This Health Care Giant's Biggest Opportunity Isn't in America

Here's how Covidien's latest buys highlight the huge opportunities abroad that Stryker, Medtronic, and other device firms are racing to take advantage of.

Jan 15, 2014 at 6:00PM

In an era when medical device companies face tough competition and pricing pressure in developed markets like the U.S. and Europe, emerging markets are a hot topic. Industry leaders Stryker (NYSE:SYK) and Medtronic (NYSE:MDT) have made big news in the past two years by scoring huge acquisitions in China, but rivals are quickly catching up.

Covidien's (NYSE:COV) the latest big name in medical devices to make a move in the emerging markets, as the company announced two acquisitions earlier this week -- one in Brazil and one in China. Covidien's stock has soared lately, up 31% over the past year, but can the company's latest moves in emerging and innovative markets pave the way for an even brighter future for investors?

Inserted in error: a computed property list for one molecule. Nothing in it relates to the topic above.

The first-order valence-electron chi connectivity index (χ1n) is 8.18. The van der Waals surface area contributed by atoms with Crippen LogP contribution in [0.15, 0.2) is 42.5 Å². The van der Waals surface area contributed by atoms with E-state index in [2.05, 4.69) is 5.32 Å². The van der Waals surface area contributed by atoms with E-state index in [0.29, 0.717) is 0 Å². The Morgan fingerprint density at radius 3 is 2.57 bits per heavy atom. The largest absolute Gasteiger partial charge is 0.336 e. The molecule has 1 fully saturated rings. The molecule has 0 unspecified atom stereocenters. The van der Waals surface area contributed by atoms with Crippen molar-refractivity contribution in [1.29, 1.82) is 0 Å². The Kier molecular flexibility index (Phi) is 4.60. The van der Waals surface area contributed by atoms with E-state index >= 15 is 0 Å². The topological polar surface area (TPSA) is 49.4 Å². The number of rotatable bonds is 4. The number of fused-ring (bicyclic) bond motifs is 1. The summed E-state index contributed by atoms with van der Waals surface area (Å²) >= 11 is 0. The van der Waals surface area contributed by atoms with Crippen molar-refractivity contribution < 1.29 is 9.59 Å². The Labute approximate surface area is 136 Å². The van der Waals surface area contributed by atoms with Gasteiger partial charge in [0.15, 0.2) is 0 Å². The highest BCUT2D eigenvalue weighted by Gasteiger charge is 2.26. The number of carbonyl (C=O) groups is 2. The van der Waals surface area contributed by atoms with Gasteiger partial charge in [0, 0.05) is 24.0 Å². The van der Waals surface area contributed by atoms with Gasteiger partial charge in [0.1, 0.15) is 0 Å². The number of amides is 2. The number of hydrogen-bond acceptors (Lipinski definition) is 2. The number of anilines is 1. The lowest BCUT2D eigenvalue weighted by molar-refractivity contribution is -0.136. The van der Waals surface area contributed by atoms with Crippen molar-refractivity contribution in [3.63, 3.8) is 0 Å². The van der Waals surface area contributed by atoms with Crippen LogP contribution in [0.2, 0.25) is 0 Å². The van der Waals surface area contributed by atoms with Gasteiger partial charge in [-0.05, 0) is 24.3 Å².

Covidien looks to the future
Covidien's been on the acquisitions train lately even before this week's events. The company's purchase of innovative endoscopic device maker Given Imaging (UNKNOWN:GIVN.DL) in December for $860 million marked an aggressive foray into a new alternative to endoscopy. Given's product, the PillCam, is already available in more than 75 countries and has performed well in its young product life, giving Covidien some much-needed international optimism -- and it doubled down on its global market expansion this week.

Covidien's latest purchase came with an eye toward manufacturing. The company purchased Brazilian electrosurgical manufacturer WEM Equipamentos Eletrônicos, and launched a joint venture with Chinese stapler product manufacturer Changzhou Kangdi Medical Stapler Co. This isn't a huge deal of the type that will give Covidien an immediate boost to its 2014 earnings. However, it's a big move towards increasing the company's footprint in two of the world's highest-potential health care markets.